I am the author of CRM114 and I corresponded with Professor Carmack for setup assistance during his study; he did have some problems with CRM114 that he brought to my attention and which were possibly never quite resolved.

I *do* run CRM114 myself; I also run SpamAssassin (regularly maintained and updated by the systems staff) on a parallel account. I find that SA gets about 90+ percent of what makes it past the firewall's immediate RBL lists (which matches Prof. Cormack's Figure 8 pretty closely); CRM114 nails 99.9% or more (this week, ending June 21, 2004, my CRM114 stats are 2528 nonspam and 1114 spam messages, and had just 1 error (a false reject) which is 99.972% accuracy.

I have gotten reports from some very happy users who are seeing similar accuracies; I've also gotten sad reports similar to Prof. Carmack's that show very weak accuracy.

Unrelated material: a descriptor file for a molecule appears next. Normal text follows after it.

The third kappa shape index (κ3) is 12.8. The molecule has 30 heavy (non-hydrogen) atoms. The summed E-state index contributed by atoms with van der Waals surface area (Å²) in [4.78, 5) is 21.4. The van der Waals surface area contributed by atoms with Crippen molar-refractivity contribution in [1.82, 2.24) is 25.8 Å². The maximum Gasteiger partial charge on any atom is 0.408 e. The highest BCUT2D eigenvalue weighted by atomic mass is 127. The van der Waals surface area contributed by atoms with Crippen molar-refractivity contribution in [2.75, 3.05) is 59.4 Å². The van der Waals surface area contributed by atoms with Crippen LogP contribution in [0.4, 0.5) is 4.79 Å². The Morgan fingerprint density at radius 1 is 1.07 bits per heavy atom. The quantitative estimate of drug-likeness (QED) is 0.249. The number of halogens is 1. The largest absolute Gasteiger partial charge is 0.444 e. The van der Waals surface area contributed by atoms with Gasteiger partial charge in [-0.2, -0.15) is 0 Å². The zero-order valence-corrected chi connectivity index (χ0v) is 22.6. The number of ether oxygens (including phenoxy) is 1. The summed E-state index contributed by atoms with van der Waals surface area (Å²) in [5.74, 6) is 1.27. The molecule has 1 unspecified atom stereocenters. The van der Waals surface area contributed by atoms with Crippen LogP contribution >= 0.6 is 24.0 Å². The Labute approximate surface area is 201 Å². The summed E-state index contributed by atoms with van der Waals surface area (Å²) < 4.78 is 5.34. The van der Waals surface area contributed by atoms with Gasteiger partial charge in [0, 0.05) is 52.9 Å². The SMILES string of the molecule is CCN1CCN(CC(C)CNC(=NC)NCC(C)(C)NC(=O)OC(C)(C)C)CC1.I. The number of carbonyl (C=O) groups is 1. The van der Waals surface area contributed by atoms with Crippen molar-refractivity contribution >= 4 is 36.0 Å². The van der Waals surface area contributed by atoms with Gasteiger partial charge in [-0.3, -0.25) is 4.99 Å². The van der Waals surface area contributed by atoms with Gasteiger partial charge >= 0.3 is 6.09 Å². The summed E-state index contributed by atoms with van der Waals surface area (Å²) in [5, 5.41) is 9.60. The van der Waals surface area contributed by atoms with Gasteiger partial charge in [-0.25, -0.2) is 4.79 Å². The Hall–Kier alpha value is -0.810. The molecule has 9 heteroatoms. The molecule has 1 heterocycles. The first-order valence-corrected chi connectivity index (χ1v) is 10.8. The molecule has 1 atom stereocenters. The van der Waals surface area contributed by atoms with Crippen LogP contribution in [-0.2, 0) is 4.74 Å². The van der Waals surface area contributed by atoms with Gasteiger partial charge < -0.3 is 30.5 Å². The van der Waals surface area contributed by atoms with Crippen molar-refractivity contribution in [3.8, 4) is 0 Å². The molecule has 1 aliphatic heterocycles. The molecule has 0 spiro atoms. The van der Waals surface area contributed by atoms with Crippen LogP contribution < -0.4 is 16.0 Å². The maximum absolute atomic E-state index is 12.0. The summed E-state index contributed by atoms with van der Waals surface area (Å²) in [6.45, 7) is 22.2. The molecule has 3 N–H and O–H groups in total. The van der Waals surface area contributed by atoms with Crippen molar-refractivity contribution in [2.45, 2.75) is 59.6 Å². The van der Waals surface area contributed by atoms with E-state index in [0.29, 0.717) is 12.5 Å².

I can conclude from this (and other reports) that filter performance varies _greatly_ with spam mix - that is to say, Your Mileage Will Vary.

As an example, consider the report's Fig 15, which compares CRM114's accuracy with respect to nonspam v. spam. Note that the two curves are displaced considerably, by a factor of accuracy between 3 and 5 times!

This is peculiar, because CRM114 is _entirely_ symmetrical; it does NOT have any predisposition toward (or against) erring on the side of caution; the only difference between nonspam and spam is the names of their statistics database files, which could be interchanged without affecting the filtering results.

Therefore, the two accuracy curves (errors per N emails) _should_ lie on top of each other; there is no difference in the processing. The fact that the nonspam v. spam error rate curves seem to differ by a factor of 3 to 5 in magnitude gives me some reason to believe that the setup issues Prof. Carmack encountered never really were completely addressed.

In short, there's unresolved questions in my mind on both sides of the fence, and I'd be glad to find answers anywhere.

-Bill Yerazunis